Not all data is created equal. Each company’s data strategy needs to be laid out with consideration and thought as to what the future demands of the system might be. Although HadoopTM has its roots firmly planted in the JBOD and bare metal camps, users are increasingly trying to find ways to split up data processing based on workload requirements and on the nature of the type of query they are running.
Most companies today still make business decisions based on guesses, hunches and intuition rather than leverage data-driven analytics platforms. Many don’t understand how to capture the insights or they don’t have the mathematical expertise to make their data meaningful in a manner that helps describe what they should look for. As companies transition away from traditional ways of doing business and start capturing the relevant data that allows senior management to make informed decisions, they encounter an explosion of data growth that legacy database systems and information management processes can no longer manage.
The world of big data is vast. And organizations trying to prepare for success by harnessing the power of data analytics can sometimes fall victim to confusion and tricky marketing. But one thing that is often left out of the conversation is the awareness of the big data problem. With the heightened expectations that big data promises, it’s important to put your data considerations in the context of a realistic discussion around your organization’s needs, use cases and tools.
With a mission-based focus on scientific research, universities and research institutes have long been at the forefront of technology innovation that embraces open standards and ease of collaboration. By nature, the academy well understands that when hundreds of researchers contribute to a shared purpose and solve a shared problem in open and transparent ways, everyone benefits. The pace of innovation is accelerated and the diversity of solutions and approaches ensures that good solutions persist and not so good ones are quickly identified. Some might argue that the relative success of open-sourced platforms suggests that proprietary technologies often preclude necessary innovation. The growth of cloud has further challenged both researchers and industry. The scale economies of cloud-based solutions brings with it attendant challenges for the research community – beginning with the question of how to scale a conversation that brings both sides of an open community together to ensure that the full benefits of the cloud can be realized.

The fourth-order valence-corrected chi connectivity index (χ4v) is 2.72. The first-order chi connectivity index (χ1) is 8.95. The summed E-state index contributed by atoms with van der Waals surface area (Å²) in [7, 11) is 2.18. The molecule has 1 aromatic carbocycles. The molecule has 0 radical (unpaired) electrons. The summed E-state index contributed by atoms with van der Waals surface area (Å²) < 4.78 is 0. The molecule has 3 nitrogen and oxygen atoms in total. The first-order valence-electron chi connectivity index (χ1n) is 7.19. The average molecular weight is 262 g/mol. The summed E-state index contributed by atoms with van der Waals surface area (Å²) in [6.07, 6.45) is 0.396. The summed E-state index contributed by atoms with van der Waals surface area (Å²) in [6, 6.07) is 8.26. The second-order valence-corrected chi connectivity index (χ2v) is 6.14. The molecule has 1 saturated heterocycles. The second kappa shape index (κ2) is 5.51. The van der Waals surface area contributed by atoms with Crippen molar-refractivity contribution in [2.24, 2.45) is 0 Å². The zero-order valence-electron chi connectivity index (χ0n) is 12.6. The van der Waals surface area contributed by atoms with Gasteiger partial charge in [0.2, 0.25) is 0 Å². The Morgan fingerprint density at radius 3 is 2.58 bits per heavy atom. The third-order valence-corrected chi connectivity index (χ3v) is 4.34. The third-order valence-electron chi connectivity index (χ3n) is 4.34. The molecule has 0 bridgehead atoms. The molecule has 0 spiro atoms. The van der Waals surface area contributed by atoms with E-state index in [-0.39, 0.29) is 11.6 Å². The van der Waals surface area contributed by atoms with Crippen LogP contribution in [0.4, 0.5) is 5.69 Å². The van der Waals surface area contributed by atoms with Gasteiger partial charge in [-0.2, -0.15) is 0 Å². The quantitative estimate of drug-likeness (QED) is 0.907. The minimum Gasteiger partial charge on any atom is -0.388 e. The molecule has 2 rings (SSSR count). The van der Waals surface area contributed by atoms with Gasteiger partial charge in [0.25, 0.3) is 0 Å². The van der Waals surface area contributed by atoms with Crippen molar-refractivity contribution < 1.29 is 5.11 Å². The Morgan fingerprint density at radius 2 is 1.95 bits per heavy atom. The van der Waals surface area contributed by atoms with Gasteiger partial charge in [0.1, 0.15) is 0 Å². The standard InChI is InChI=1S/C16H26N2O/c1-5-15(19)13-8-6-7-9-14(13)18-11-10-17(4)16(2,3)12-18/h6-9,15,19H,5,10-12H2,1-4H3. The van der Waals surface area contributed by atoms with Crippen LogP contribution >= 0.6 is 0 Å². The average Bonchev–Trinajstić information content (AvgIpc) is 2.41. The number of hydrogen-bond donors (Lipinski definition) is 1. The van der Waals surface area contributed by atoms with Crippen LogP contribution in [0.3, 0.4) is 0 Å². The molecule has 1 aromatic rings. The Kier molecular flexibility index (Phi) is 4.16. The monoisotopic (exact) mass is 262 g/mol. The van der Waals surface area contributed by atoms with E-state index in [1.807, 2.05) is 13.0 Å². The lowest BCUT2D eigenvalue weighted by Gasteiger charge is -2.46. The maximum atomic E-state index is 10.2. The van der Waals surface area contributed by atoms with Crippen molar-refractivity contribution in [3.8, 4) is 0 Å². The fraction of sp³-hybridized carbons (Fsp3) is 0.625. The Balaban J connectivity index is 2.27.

Big Data and OpenStack are probably the two most mentioned terms in the data center today. It’s become increasingly apparent that organizations have to deal with such massive amounts of data that traditional methods of scaling up with a bigger server or bigger memory or bigger disk are no longer feasible.
This is a guest post written and contributed by Erik Severinghaus, founder and CEO at SimpleRelevance, a Rackspace Cloud Tools partner. SimpleRelevance is an email optimization platform that uses internal and external data to automatically execute smarter, individualized email companies.
Last month, I joined three leading tech executives at Cloud Expo New York to talk about how cloud computing and Big Data are transforming enterprise IT. In addition to myself, the panel featured Bruce E. Otte, director of platform and workload services at IBM; Greg O’Connor, president and CEO of AppZero; and Kevin Brown, CEO of Coraid.
The question “do you need a data scientist?” came up a lot when I was a management consultant for a global firm that successfully incubated data science within a few enterprise organizations. It’s hard. The discussion is hard and the culture clash for data scientists is hard. Many approach data science as some dark magic from Hogwarts. It’s not. Investigating a hypothesis takes time. Spontaneously generating data and building a model against that data doesn’t work. Understanding who you need and how they will fit into your organization is challenging. Where do we put them? Who do they interact with? What is the hand-off? Who do we structure around the project? How do you execute a project? Even better, how do we make MONEY? Yet, before we go there, perhaps we should step back a bit and think of this as a strategic question. Because maybe you do need a data scientist and maybe you don’t.